## Faking marbles

February 29, 2012

Still on the matter of Perlin noise, I finally managed to figure out how to wrap Perlin noise on a sphere (that is, as a Texture[]). It was a bit inconvenient that it seems (at least, to me) that not one of the usual references on Perlin noise mentioned the explicit formulae needed for a proper spherical embedding of Perlin noise. Making use of the functions already defined in the doc page for Compile[], here are two Mathematica functions you can use for generating textures that can be wrapped on a sphere:

sphericalPerlin1 = With[{octaves = 4}, Compile[{{theta, _Real}, {phi, _Real}, {amplitude, _Real}, {frequency, _Real}, {gain, _Real}, {lacunarity, _Real}}, Module[{noiseVal = 0.0, x, y, z, sf, freq = frequency, amp = amplitude}, sf = Sin[phi]; x = sf*Cos[theta] + 1; y = sf*Sin[theta] + 1; z = Cos[phi] + 1; Do[ noiseVal += amp*signedNoise[x*freq, y*freq, z*freq]; freq *= lacunarity; amp *= gain, {octaves} ]; noiseVal ], CompilationOptions -> {"InlineExternalDefinitions" -> True} ]]

sphericalPerlin2 = With[{octaves = 4}, Compile[{{theta, _Real}, {phi, _Real}, {amplitude, _Real}, {frequency, _Real}, {gain, _Real}, {lacunarity, _Real}}, Module[{noiseVal = 0.0, x, y, z, sf, freq = frequency, amp = amplitude}, sf = Sin[phi]; x = sf*Cos[theta] + 1; y = sf*Sin[theta] + 1; z = Cos[phi] + 1; Do[ noiseVal += amp*Abs[signedNoise[x*freq, y*freq, z*freq]]; freq *= lacunarity; amp *= gain, {octaves} ]; noiseVal ], CompilationOptions -> {"InlineExternalDefinitions" -> True} ]]

As an example, here is how to use sphericalPerlin2[] along with DensityPlot[] to generate a texture:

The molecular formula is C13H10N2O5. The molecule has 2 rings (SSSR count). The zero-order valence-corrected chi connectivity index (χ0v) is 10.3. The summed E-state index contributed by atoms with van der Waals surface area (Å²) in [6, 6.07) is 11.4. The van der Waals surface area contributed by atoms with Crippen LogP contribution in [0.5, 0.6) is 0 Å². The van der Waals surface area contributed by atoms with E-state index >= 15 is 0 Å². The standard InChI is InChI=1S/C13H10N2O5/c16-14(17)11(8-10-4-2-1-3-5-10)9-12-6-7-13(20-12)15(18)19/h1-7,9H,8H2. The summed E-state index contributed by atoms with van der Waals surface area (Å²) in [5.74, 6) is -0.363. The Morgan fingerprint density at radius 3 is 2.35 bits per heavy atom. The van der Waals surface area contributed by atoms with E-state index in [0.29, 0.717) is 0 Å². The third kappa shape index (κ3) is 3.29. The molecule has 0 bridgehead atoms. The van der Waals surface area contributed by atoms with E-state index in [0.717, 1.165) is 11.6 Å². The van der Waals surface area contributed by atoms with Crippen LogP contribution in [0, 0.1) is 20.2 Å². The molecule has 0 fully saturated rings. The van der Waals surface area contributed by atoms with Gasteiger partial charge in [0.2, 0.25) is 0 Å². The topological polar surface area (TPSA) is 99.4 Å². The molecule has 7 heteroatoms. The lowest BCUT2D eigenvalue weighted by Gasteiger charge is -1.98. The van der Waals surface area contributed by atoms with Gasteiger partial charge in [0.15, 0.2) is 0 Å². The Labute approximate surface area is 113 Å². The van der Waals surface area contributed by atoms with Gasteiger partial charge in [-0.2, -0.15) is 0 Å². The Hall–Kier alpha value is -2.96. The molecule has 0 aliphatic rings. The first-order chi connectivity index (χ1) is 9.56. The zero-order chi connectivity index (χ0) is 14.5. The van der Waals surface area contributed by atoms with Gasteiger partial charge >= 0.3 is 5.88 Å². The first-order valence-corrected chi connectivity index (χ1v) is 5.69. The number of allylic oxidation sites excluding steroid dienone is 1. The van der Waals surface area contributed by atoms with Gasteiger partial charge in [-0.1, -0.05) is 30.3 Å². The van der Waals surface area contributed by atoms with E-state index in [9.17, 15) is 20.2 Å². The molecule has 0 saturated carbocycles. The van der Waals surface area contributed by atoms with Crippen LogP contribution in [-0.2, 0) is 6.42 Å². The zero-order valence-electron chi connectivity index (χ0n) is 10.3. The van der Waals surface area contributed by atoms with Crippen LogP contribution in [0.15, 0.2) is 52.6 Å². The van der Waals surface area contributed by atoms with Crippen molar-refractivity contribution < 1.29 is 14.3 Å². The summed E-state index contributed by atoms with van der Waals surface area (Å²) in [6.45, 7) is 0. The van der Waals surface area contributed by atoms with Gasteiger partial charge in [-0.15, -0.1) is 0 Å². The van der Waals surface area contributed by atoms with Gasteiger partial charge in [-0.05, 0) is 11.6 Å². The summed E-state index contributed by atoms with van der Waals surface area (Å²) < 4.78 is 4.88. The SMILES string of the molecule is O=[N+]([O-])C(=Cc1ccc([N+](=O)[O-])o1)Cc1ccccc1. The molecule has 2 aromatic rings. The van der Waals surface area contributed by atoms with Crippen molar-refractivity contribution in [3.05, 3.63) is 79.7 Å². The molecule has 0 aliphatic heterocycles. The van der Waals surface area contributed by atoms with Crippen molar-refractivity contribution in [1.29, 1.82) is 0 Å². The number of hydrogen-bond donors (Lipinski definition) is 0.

DensityPlot[sphericalPerlin2[th, ph, 0.5, 2.0, 0.5, 2.0], {th, 0, 2 Pi}, {ph, 0, Pi}, AspectRatio -> Automatic, Frame -> None, PerformanceGoal -> "Quality", PlotPoints -> 200, PlotRange -> All]

and here is the result, after adding appropriate coloring (with thanks to Rob Collyer for the color gradient):

In fact, this is the texture I used for upper leftmost “marble” in the first image.

## On faking a speckled paint finish

February 15, 2012

I’ve been experimenting a lot with Perlin noise recently in Mathematica, thanks to the example implementation given in the documentation for Compile[].

(I must however note that the method implemented in the Mathematica help file is not actually the “classic” Perlin noise. In particular, the compiled fade[] routine is the Hermite quintic produced by InterpolatingPolynomial[{{{0}, 0, 0, 0}, {{1/2}, 1/2}, {{1}, 1, 0, 0}}, x], not the classical one that makes use of InterpolatingPolynomial[{{{0}, 0, 0}, {{1/2}, 1/2}, {{1}, 1, 0}}, x]. The Mathematica code also makes use of the centers of the edges of a cube as the gradients, stored in the grad variable within the function dot[], as proposed in Perlin’s update.)